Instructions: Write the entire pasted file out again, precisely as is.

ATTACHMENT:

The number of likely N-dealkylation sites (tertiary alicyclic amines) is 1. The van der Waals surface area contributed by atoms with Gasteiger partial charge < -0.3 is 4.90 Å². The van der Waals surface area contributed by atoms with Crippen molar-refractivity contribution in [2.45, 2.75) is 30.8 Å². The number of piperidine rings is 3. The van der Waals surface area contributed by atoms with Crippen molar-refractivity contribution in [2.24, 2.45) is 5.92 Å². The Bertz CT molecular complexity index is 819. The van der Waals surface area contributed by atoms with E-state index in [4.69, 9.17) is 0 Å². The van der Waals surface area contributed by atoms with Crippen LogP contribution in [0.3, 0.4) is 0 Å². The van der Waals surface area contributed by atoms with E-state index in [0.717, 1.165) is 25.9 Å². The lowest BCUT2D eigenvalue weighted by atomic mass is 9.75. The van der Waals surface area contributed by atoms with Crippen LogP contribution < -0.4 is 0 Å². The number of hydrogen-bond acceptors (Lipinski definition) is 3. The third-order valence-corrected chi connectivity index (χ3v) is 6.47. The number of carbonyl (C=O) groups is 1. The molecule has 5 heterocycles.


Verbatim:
The number of likely N-dealkylation sites (tertiary alicyclic amines) is 1. The van der Waals surface area contributed by atoms with Gasteiger partial charge < -0.3 is 4.90 Å². The van der Waals surface area contributed by atoms with Crippen molar-refractivity contribution in [2.45, 2.75) is 30.8 Å². The number of piperidine rings is 3. The van der Waals surface area contributed by atoms with Crippen molar-refractivity contribution in [2.24, 2.45) is 5.92 Å². The Bertz CT molecular complexity index is 819. The van der Waals surface area contributed by atoms with E-state index in [4.69, 9.17) is 0 Å². The van der Waals surface area contributed by atoms with Crippen LogP contribution in [0.3, 0.4) is 0 Å². The van der Waals surface area contributed by atoms with E-state index in [0.717, 1.165) is 25.9 Å². The lowest BCUT2D eigenvalue weighted by atomic mass is 9.75. The van der Waals surface area contributed by atoms with Crippen LogP contribution < -0.4 is 0 Å². The number of hydrogen-bond acceptors (Lipinski definition) is 3. The third-order valence-corrected chi connectivity index (χ3v) is 6.47. The number of carbonyl (C=O) groups is 1. The molecule has 5 heterocycles.